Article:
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Division of labor is immensely important in our economic system because it allows for work to be done much more quickly and efficiently than it would be without the division of labor.
Division of labor is when tasks are split up into specialized separate tasks. For example, instead of having one skilled person make an entire shoe by themselves, we have an assembly line of people, each of whom does one part of the shoe-making task. This allows each person to get good at doing one thing over and over.
Division of labor is essential to our economy because it allows for the highly specialized, assembly line production systems that allow us to have such inexpensive goods available to us.
Division of labor is important in any economic system because it allows for the maximization of efficiency in a manufacturing process, as well as in other economic sectors. By breaking a process down into components, with each component assigned to the individual(s) best suited to that task, the entirety of the process is rendered more efficient. As Adam Smith postulated in Wealth of Nations:
"The division of labour, however, so far as it can be introduced, occasions, in every art, a proportionable increase of the productive powers of labour. . .First, the improvement of the dexterity of the workman necessarily increases the quantity of the work he can perform; and the division of labour, by reducing every man's business to some one simple operation, and by making this operation the sole employment of his life, necessarily increases very much the dexterity of the workman."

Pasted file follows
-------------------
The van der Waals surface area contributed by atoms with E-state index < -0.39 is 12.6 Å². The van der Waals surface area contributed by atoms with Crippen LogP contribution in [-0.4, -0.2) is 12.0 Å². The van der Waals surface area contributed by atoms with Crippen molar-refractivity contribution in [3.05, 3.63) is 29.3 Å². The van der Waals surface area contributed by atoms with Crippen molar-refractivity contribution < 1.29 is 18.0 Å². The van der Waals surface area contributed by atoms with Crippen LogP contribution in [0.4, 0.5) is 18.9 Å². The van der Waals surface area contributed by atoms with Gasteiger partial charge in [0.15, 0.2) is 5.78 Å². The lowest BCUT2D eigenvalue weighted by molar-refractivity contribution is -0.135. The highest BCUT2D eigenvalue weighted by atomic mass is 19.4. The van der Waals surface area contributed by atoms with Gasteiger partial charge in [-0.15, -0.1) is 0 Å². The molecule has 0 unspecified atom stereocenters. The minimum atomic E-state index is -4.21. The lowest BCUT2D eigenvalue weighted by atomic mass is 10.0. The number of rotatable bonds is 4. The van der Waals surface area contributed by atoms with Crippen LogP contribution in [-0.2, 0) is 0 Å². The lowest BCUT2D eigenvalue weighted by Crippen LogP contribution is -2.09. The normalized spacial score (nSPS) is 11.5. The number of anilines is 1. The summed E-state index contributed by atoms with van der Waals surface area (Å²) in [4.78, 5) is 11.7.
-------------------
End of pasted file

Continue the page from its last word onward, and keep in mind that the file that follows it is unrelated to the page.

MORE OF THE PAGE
A division of labor improves efficiency and, consequently, productivity. While Smith was principally interested in a free market economic system, the concept is not alien to Smith's antithesis, socialism. The socialist mantra, mistakenly attributed to Karl Marx (who popularized the phrase but didn't invent it) of "From each according to his ability, to each according to his need" is conceptually related to the concept of a division of labor insofar as it allows for specialization ("from each according to his abilities") as an intrinsic part of an economic system. There is no question, however, that the concept is more closely associated with capitalist economic systems. The association of individuals possessed of particular skills with components of a process for which those skills are best suited presented, according to Smith, the greatest potential for economic growth.
On a different level, the concept of a division of labor has its parallel in international trade, in which countries focus their productive energies on those areas to which they are best suited while importing from other nations those goods that it can economically produce itself. Economic inefficiency, then, occurs when nations devote resources towards the production of goods that can be more inexpensively purchased abroad. While reasonable, however, the concept of a division of labor when applied internationally ignores the determination of many governments to retain certain manufacturing processes irrespective of cost for reasons of national interest, including security.
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